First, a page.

RNS® device gives patient with epilepsy a new outlook at life
As a teenager, Hannah Lawrence dreamed of becoming a Mississippi State Bulldog and earning her teaching degree. But when she began having uncontrolled seizures at 13 years old, Hannah fell behind in school, and her dreams of going to college were shelved.
After more than 10 years of seizures, Hannah received life-changing care at Le Bonheur Children’s Hospital and has renewed hope that she will be able to move forward with her life.
In January 2015 Hannah became one of the first U.S. patients to receive the NeuroPace® RNS® system – a device implanted in beneath the scalp to help control her seizures – at a pediatric hospital outside of the clinical trial. Nationally, less than 800 people have an RNS system, and Le Bonheur is one of the few hospitals in the country to offer RNS therapy.
“Hannah can now do things without us like going shopping by herself, and we don’t have to worry as much,” said her mom, Rhonda. “The RNS has changed our lives. Independence is important to her.”
After her first seizure at 13, Hannah of Brandon, Miss., was transported to Blair E. Baston Children’s Hospital in Jackson, Miss. where she was diagnosed with viral encephalitis. Inflammation on her brain left scar tissue and caused uncontrolled seizures.
She came to Le Bonheur in 2007 when her pediatric neurologist suggested Hannah and her parents, Kenny and Rhonda, come to Memphis for advanced care. At Le Bonheur, Chief Neurologist James Wheless, MD, Pharm D, began exploring various treatment options for Hanna. Because medications did little to stop the seizures, doctors implanted a Vagus Nerve Stimulator, or VNS, a device that sends an electrical signal to her brain to stop or prevent a seizure. In 2010, Hanna had another surgery, a right temporal lobectomy, to help control the seizures and further brain surgery in 2013.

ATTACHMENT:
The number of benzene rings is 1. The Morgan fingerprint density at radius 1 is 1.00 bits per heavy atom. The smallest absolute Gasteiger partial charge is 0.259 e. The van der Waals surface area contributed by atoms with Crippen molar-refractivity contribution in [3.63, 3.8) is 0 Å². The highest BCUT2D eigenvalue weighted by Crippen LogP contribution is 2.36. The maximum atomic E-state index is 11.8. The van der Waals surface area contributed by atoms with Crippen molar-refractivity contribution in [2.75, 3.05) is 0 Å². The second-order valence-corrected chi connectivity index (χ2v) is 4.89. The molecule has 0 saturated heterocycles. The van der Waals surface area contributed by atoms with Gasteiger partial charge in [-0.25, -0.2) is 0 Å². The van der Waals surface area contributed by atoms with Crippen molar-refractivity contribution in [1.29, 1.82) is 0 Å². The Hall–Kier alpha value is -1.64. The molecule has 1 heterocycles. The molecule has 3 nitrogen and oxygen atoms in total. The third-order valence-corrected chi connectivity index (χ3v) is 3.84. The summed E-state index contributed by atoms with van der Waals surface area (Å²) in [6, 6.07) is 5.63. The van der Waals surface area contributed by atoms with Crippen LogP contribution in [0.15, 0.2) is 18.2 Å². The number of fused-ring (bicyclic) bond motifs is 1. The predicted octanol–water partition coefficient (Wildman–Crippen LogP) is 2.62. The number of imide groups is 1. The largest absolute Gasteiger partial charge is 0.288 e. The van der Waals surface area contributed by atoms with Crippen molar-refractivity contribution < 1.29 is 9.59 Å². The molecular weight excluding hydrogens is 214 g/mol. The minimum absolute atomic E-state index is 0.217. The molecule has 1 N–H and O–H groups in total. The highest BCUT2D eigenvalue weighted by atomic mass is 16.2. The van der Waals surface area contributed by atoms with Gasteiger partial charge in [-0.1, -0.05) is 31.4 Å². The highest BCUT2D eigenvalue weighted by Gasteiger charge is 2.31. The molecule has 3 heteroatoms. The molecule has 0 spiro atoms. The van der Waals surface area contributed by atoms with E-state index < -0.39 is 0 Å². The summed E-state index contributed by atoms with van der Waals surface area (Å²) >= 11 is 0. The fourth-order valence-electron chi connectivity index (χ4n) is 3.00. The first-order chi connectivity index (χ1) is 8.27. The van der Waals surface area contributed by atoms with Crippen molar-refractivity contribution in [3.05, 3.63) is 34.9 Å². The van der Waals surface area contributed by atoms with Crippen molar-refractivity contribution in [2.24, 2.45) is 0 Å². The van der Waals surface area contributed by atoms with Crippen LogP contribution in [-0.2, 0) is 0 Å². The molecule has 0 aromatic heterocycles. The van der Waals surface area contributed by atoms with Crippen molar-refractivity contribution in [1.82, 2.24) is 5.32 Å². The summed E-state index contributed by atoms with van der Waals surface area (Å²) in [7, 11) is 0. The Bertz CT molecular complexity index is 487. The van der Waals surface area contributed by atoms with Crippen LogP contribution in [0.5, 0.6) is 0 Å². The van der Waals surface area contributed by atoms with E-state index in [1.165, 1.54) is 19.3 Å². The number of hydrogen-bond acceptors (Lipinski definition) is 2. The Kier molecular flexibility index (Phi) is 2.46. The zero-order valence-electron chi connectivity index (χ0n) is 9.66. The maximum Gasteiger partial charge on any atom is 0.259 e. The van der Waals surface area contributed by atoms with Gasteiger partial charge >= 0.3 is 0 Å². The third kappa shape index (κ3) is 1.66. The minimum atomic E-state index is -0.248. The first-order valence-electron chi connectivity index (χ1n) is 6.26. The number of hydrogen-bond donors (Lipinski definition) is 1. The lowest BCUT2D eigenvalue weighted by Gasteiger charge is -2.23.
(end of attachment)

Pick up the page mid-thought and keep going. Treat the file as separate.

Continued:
While each surgery improved her quality of life, Hannah still couldn’t live independently – she couldn’t drive and her parents were afraid of leaving her by herself. But Wheless, who also serves as co-director of the Neuroscience Institute, wouldn’t give up. He had hope that Hannah could live a life with fewer seizures. That’s when Le Bonheur neurosurgeons suggested they implant the RNS device. The Lawrence family jumped at the opportunity.
“We are able to offer therapy that is available nowhere else in the region, or sometimes in the United States,” Wheless. “These new therapies provide our patients with options that they would otherwise not have access to.”
The RNS device has dramatically reduced Hannah’s seizures, and the care and treatment she received at Le Bonheur has been life changing, Rhonda said. After more than 18 months with the RNS device, the 24-year-old has slowly become more independent.
She continues to work with her dad in the family’s barber shop, and Hannah still dreams of going to college and becoming a special education teacher.